It was the night of Motzei Shabbos before Rosh Hashana, and my husband and I were invited to a pidyon haben in Lawrence at...
Our daughter and son-in-law looked at each other for a second and then burst out laughing. They knew!
In Eretz Yisrael, it is customary not to remain in a house without a mezuzah for even one day. This placed the rav in a quandary. What were they to do?
Truth be told, my kavanah was often better in the privacy of my home.
The Hatzalah volunteers administered oxygen and got the family to the hospital. B’ezrat Hashem they will all be O.K.”
I endured a personal trial as I struggled to become a mother. In a community where just about every event is geared toward families, I felt the pain of not fitting in.
I never questioned why he insisted that we had to meet Naomi, and immediately acceded to his request. Yet when he had suggested that I write to the Lubavitcher Rebbe to ask for a bracha for children, I feared a negative response and refused.
Off my friend and I went to search for the skirt. After trying the regular racks, we decided to search the clearance rack, which was completely disorganized.
My son-in-law's parents live close by, so that was their first stop. But over a half-hour spent knocking with all their might yielded nothing but aching knuckles.
Rav Lieberman called the simcha hall to cancel their booking, but it wasn’t so simple to find another date at a suitable venue.
The tremendous blessing of Hatzolah became even more clear when the paramedic rescue services showed up at the house forty-five minutes after Hatzolah had already left!
Finding appropriate company for Shabbos was a challenge of its own. No longer a youngster, my mother did not enjoy coming to our homes and she did not appreciate large families with many children coming to hers.
As the news spread, more and more people joined the family in fervent prayer. The gates of heaven received all of the prayers for David, and he eventually came out of the coma.
During this period of time, Shai often drove to Lubavitch Headquarters in London to hear the Rebbe’s sichot. He was hooked.
What disappointment! How he longed for the semi-comfort of being in his childhood surroundings. If he could not have his parents back, at least he could be in familiar territory.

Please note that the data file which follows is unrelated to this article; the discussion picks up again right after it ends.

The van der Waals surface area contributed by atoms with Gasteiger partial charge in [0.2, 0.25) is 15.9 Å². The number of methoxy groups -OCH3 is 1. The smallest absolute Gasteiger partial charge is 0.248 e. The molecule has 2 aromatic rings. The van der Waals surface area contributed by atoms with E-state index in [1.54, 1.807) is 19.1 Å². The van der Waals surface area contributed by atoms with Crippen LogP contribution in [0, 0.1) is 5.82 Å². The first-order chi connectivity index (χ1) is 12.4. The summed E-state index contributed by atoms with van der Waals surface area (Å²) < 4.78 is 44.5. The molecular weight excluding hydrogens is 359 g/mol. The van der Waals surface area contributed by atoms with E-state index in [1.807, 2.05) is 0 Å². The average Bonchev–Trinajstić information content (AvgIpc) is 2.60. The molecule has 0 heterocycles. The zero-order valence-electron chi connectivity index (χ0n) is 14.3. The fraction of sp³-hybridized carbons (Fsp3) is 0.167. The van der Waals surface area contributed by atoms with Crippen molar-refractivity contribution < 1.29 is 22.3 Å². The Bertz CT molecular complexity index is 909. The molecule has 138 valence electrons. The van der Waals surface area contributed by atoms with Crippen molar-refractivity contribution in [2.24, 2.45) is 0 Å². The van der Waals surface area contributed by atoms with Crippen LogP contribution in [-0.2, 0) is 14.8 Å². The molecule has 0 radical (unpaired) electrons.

Sophie eagerly anticipated her meanderings through the ancient streets of the Old City of Jerusalem where her ancestors had walked thousands of years ago.
To have arrived at the momentous occasion, therefore, the zchut of participating in this simcha – the tears flowed freely, as my husband benched our dear granddaughter at the kabolat ponim.
Along the way I started to feel literally drugged. It was different than feeling tired because my thinking process felt different. I wasn’t aware of this at first.
It made a profound impression on my husband and he decided he was going to call up some of his relatives and maybe even long lost friends whom he’d barely spoken to in years – not for any particular reason but because they’d just lost touch.
I calculated on my fingers. She was now up to week 27. Yehuda hung up, but he sounded very upset. I wished I could help, but I had no idea what to do. So, I turned to my Tehillim.
I ask for her name and where she is from. She tells me her name is Orit and that she comes from Israel.
Our son understood that Aviv, up until this point in his life, had failed in everything. The army was his last chance to succeed.
Peeling paint and mismatched chairs were not the only signs of deprivation in the Cohen’s Yerushalmi home.
Last night, my late uncle appeared to my sister in a dream and said that the reason our father is ill is because he didn’t sit shiva for my uncle.
Hearing the argument, Reb Chaim jumped out of his seat and ran to the front of the bus. He withdrew some cash from his pocket, gave it to the driver on behalf of the anonymous fellow, and then returned to his seat.